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UBC Press Fall 2015 Trade

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Race, Recognition, and the Struggle for Indigenous Peoplehood
By (author): Chris Andersen
9780774827225 Paperback, Trade English Professional/Scholarly : Grade (US) from 17 SOCIAL SCIENCE / Ethnic Studies / American / Native American Studies Jan 15, 2015
$32.95 CAD
Active 6 x 9 x 0.72 in | 440 gr 284 pages UBC Press
NAISA Best Subsequent Book Prize, NAISA 2015, Winner
This provocative book makes the case that by defining Métis people as racially mixed, Canada is undermining the ability of the Métis nation to make political claims as a people.

Ask any Canadian what “Métis” means, and they will likely say “mixed race.” Canadians consider Métis mixed in ways that other Indigenous people are not, and the census and courts have premised their recognition of Métis status on this race-based understanding. Andersen argues that Canada got it wrong. From its roots deep in the colonial past, the idea of Métis as mixed has slowly pervaded the Canadian consciousness until it settled in the realm of common sense. In the process, “Métis” has become a racial category rather than the identity of an Indigenous people with a shared sense of history and culture.

Chris Andersen is an associate professor, the associate dean (research), and the director of the Rupertsland Centre for Métis Research in the Faculty of Native Studies at the University of Alberta. He is also the current editor of aboriginal policy studies, an online, peer-reviewed journal dedicated to publishing on Métis, non-Status Indian, and urban Aboriginal issues in Canada and abroad. He is co-editor of Indigenous in the City: Contemporary Identities and Cultural Innovation (UBC Press, 2013).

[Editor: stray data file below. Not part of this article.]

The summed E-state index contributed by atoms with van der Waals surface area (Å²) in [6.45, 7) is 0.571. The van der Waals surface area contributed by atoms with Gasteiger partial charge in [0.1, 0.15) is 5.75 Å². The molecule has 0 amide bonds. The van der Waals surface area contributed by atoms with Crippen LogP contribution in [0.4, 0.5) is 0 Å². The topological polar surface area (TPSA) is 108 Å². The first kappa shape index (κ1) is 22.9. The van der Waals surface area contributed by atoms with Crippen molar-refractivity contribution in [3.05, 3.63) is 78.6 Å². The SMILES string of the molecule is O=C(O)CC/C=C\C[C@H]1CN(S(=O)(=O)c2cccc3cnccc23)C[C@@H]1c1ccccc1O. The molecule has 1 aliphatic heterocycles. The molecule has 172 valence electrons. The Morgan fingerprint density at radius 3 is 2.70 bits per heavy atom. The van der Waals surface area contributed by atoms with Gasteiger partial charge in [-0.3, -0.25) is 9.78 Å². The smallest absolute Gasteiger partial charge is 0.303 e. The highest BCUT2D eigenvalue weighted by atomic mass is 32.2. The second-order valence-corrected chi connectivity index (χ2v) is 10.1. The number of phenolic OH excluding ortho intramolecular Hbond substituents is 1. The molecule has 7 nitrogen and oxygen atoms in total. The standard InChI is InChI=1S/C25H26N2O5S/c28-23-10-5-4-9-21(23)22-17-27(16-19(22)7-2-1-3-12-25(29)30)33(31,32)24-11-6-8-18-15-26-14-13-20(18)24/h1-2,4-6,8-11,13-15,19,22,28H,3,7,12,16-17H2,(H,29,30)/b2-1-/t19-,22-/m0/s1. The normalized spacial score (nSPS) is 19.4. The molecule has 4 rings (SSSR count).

This provocative book argues against Métis-as-mixed and unapologetically goes against the grain of scholarship in this field. It will sharpen your views about M/métis rights and representation in Canada, and Indigeneity more generally. - John Borrows, author of Recovering Canada: The Resurgence of Indigenous Law

As a scholar who has worked for a long time in this field, I learned much from this book. Like many other Canadians, I did not have a clear answer to the question, who are the Métis? Chris Andersen offers the tools for understanding this puzzling question and makes clear what is at stake in contesting Métis identity. - Peter H. Russell, author of Recognizing Aboriginal Title: The Mabo Case and Indigenous Resistance to English-Settler Colonialism

Chris Andersen challenges the very core of Canadian racial mythology in this provocative, detailed, well-articulated argument about what it means to be Métis in Canada. For readers who seek to understand how courts, census offices, and Canadians in general have seen and misunderstood one of the nation’s most intricate issues of identity and belonging, this book will help them move along a path toward deeper and more respectful ways of acknowledging and appreciating the Métis people. - Lawrence Hill, author of The Book of Negroes

“Métis” is, without a doubt, essential reading for everyone who studies the Métis, Indigeneity, and/or race and racialization as it provides a powerful critique of Métis racialization and an example of the impact of racialization on Indigenous nations.

- Monique Giroux, Acadiensis

Andersen does a superb job of engaging with the scholarship of the field, allowing the reader to gain a clear understanding of its historical trajectory and where Andersen’s work stands in comparison ... Métis is an important contribution and I expect that it will spur lively discussions, productive critiques, and shift the scholarship in the field. - Jill Doerfler (White Earth Anishinaabe), NAIS (Native American and Indigenous Studies) Journal, Vol. 2, No. 2, 2015

Andersen's book is thorough and deep, insightful and provocative. Some will find it unsettling. But, for anyone interested in questions of Métis identity, or more generally Indigenous rights in Canada, it is an essential read.

- Dwight Newman, Review of Constitutional Studies

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